Monday, 20 April 2015 07:43

MALAWI officially bans child marriages

BLANTYRE, 15 April 2015 - Malawian President Peter Mutharika has signed into law a ban on child marriages, parliament announced on Wednesday, two months after lawmakers passed a bill raising the marrying age to 18.

Rights activists say Malawi has one of the world's highest rates of child marriage, with some girls as young as 9 or 10 married off - even though the marriage age was previously set at 16.

The new law carries a 10-year prison sentence for anyone who marries under the age of 18.

Mutharika, who took longer than expected to okay the law after heated debate, had now "assented to the bill which has become law", said parliamentary speaker Richard Msowoya.

A coalition of local and international NGOs had promoted the bill, saying child marriage "traps girls, their families and communities into a cycle of inter-generational poverty" in the small southern African nation.

"Most of them are forced by their parents into early marriages," said Milliam Chilemba, director of the Foundation for Civic Education and Social Empowerment.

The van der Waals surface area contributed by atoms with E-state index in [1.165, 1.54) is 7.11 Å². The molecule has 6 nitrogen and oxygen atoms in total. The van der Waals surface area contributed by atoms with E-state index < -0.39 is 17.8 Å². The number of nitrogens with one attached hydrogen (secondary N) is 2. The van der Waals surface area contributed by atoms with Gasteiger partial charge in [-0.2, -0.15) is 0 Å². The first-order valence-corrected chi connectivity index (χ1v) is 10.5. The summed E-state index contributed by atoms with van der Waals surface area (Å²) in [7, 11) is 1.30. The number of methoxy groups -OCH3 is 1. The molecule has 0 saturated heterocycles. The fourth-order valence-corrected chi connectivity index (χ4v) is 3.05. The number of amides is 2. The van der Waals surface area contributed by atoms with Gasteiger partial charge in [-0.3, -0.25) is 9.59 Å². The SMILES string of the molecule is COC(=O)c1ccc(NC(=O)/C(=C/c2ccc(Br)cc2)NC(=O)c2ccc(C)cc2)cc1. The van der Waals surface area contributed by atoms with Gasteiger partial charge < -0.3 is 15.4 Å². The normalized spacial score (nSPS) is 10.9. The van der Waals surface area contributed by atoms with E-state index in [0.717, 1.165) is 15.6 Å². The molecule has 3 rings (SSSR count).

"Many parents cannot afford to pay [school] fees for their girls and they opt to marry off their children to relieve themselves of the burden," Chilemba told AFP.

She said cultural beliefs also played an important role: "Once they reach puberty, parents consider their girls as adults ready for marriage."

Half of Malawi's 15 million people live below the poverty line.

Mutharika told reporters recently that previous governments were "afraid to table the bill in parliament after the process to have the bill started 15 years ago."

But as a "listening government, I am going to decide what is good for the people of Malawi and act accordingly", he said.

The United Nations late last year adopted a resolution calling on governments to stop child marriages.

About 15 million girls worldwide become child brides each year, and more than one in three were married off before the age of 15, according to the UN children's Fund.


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